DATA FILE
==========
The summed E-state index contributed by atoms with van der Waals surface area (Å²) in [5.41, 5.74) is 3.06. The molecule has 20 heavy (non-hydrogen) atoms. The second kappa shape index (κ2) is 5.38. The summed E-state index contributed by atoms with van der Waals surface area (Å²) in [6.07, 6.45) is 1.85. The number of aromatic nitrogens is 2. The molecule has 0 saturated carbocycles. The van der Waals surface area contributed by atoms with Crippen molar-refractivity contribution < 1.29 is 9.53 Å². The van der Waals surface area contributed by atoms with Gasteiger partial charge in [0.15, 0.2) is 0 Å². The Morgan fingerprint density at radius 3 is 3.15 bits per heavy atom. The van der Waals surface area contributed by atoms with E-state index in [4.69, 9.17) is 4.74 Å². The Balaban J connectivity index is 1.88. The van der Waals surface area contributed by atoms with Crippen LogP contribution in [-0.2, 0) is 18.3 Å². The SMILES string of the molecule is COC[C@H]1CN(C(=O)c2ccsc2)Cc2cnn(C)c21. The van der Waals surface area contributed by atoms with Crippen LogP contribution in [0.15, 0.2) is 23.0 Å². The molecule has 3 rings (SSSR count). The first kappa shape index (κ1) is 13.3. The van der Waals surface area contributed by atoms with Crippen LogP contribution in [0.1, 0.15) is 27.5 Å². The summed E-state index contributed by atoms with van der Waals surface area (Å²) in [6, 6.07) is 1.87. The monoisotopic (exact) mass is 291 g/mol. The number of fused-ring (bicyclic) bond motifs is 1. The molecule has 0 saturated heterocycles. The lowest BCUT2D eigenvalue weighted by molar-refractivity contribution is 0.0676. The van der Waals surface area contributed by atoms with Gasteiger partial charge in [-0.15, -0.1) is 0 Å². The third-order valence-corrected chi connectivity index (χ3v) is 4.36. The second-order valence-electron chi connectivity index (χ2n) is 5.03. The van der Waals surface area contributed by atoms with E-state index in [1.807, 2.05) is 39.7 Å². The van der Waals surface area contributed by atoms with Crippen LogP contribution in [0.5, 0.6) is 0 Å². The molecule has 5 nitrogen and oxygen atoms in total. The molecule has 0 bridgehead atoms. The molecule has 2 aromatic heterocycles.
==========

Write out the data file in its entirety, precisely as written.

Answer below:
The summed E-state index contributed by atoms with van der Waals surface area (Å²) in [5.41, 5.74) is 3.06. The molecule has 20 heavy (non-hydrogen) atoms. The second kappa shape index (κ2) is 5.38. The summed E-state index contributed by atoms with van der Waals surface area (Å²) in [6.07, 6.45) is 1.85. The number of aromatic nitrogens is 2. The molecule has 0 saturated carbocycles. The van der Waals surface area contributed by atoms with Crippen molar-refractivity contribution < 1.29 is 9.53 Å². The van der Waals surface area contributed by atoms with Gasteiger partial charge in [0.15, 0.2) is 0 Å². The Morgan fingerprint density at radius 3 is 3.15 bits per heavy atom. The van der Waals surface area contributed by atoms with E-state index in [4.69, 9.17) is 4.74 Å². The Balaban J connectivity index is 1.88. The van der Waals surface area contributed by atoms with Crippen LogP contribution in [-0.2, 0) is 18.3 Å². The SMILES string of the molecule is COC[C@H]1CN(C(=O)c2ccsc2)Cc2cnn(C)c21. The van der Waals surface area contributed by atoms with Crippen LogP contribution in [0.15, 0.2) is 23.0 Å². The molecule has 3 rings (SSSR count). The first kappa shape index (κ1) is 13.3. The van der Waals surface area contributed by atoms with Crippen LogP contribution in [0.1, 0.15) is 27.5 Å². The summed E-state index contributed by atoms with van der Waals surface area (Å²) in [6, 6.07) is 1.87. The monoisotopic (exact) mass is 291 g/mol. The number of fused-ring (bicyclic) bond motifs is 1. The molecule has 0 saturated heterocycles. The lowest BCUT2D eigenvalue weighted by molar-refractivity contribution is 0.0676. The van der Waals surface area contributed by atoms with Gasteiger partial charge in [-0.15, -0.1) is 0 Å². The third-order valence-corrected chi connectivity index (χ3v) is 4.36. The second-order valence-electron chi connectivity index (χ2n) is 5.03. The van der Waals surface area contributed by atoms with E-state index in [1.807, 2.05) is 39.7 Å². The van der Waals surface area contributed by atoms with Crippen LogP contribution in [0.5, 0.6) is 0 Å². The molecule has 5 nitrogen and oxygen atoms in total. The molecule has 0 bridgehead atoms. The molecule has 2 aromatic heterocycles.